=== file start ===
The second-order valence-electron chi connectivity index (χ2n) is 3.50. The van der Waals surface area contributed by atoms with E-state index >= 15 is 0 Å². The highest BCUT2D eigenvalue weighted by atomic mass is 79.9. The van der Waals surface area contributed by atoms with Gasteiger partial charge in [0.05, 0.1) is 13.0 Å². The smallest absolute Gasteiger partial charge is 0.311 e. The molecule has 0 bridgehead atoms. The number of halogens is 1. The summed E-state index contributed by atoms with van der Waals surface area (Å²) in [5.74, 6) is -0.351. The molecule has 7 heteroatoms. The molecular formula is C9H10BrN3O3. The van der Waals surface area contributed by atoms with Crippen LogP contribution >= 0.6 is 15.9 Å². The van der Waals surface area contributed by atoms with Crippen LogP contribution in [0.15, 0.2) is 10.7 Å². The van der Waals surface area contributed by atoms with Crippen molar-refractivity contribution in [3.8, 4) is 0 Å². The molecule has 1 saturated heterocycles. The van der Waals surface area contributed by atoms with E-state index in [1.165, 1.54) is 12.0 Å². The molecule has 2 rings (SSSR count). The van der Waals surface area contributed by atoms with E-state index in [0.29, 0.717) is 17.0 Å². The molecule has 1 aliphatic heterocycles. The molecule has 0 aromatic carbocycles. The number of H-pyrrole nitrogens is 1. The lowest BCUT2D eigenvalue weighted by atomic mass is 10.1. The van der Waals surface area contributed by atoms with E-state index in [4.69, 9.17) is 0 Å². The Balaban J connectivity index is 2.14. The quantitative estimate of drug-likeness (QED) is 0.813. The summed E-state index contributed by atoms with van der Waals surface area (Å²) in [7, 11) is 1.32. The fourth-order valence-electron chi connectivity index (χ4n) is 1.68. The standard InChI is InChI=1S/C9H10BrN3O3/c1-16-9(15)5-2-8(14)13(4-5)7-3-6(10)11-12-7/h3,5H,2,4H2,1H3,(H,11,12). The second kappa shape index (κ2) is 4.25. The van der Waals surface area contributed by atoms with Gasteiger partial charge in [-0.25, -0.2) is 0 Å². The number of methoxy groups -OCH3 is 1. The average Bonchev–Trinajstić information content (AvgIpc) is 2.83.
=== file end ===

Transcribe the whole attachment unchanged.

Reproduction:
The second-order valence-electron chi connectivity index (χ2n) is 3.50. The van der Waals surface area contributed by atoms with E-state index >= 15 is 0 Å². The highest BCUT2D eigenvalue weighted by atomic mass is 79.9. The van der Waals surface area contributed by atoms with Gasteiger partial charge in [0.05, 0.1) is 13.0 Å². The smallest absolute Gasteiger partial charge is 0.311 e. The molecule has 0 bridgehead atoms. The number of halogens is 1. The summed E-state index contributed by atoms with van der Waals surface area (Å²) in [5.74, 6) is -0.351. The molecule has 7 heteroatoms. The molecular formula is C9H10BrN3O3. The van der Waals surface area contributed by atoms with Crippen LogP contribution >= 0.6 is 15.9 Å². The van der Waals surface area contributed by atoms with Crippen LogP contribution in [0.15, 0.2) is 10.7 Å². The van der Waals surface area contributed by atoms with Crippen molar-refractivity contribution in [3.8, 4) is 0 Å². The molecule has 1 saturated heterocycles. The van der Waals surface area contributed by atoms with E-state index in [1.165, 1.54) is 12.0 Å². The molecule has 2 rings (SSSR count). The van der Waals surface area contributed by atoms with E-state index in [0.29, 0.717) is 17.0 Å². The molecule has 1 aliphatic heterocycles. The molecule has 0 aromatic carbocycles. The number of H-pyrrole nitrogens is 1. The lowest BCUT2D eigenvalue weighted by atomic mass is 10.1. The van der Waals surface area contributed by atoms with E-state index in [4.69, 9.17) is 0 Å². The Balaban J connectivity index is 2.14. The quantitative estimate of drug-likeness (QED) is 0.813. The summed E-state index contributed by atoms with van der Waals surface area (Å²) in [7, 11) is 1.32. The fourth-order valence-electron chi connectivity index (χ4n) is 1.68. The standard InChI is InChI=1S/C9H10BrN3O3/c1-16-9(15)5-2-8(14)13(4-5)7-3-6(10)11-12-7/h3,5H,2,4H2,1H3,(H,11,12). The second kappa shape index (κ2) is 4.25. The van der Waals surface area contributed by atoms with Gasteiger partial charge in [-0.25, -0.2) is 0 Å². The number of methoxy groups -OCH3 is 1. The average Bonchev–Trinajstić information content (AvgIpc) is 2.83.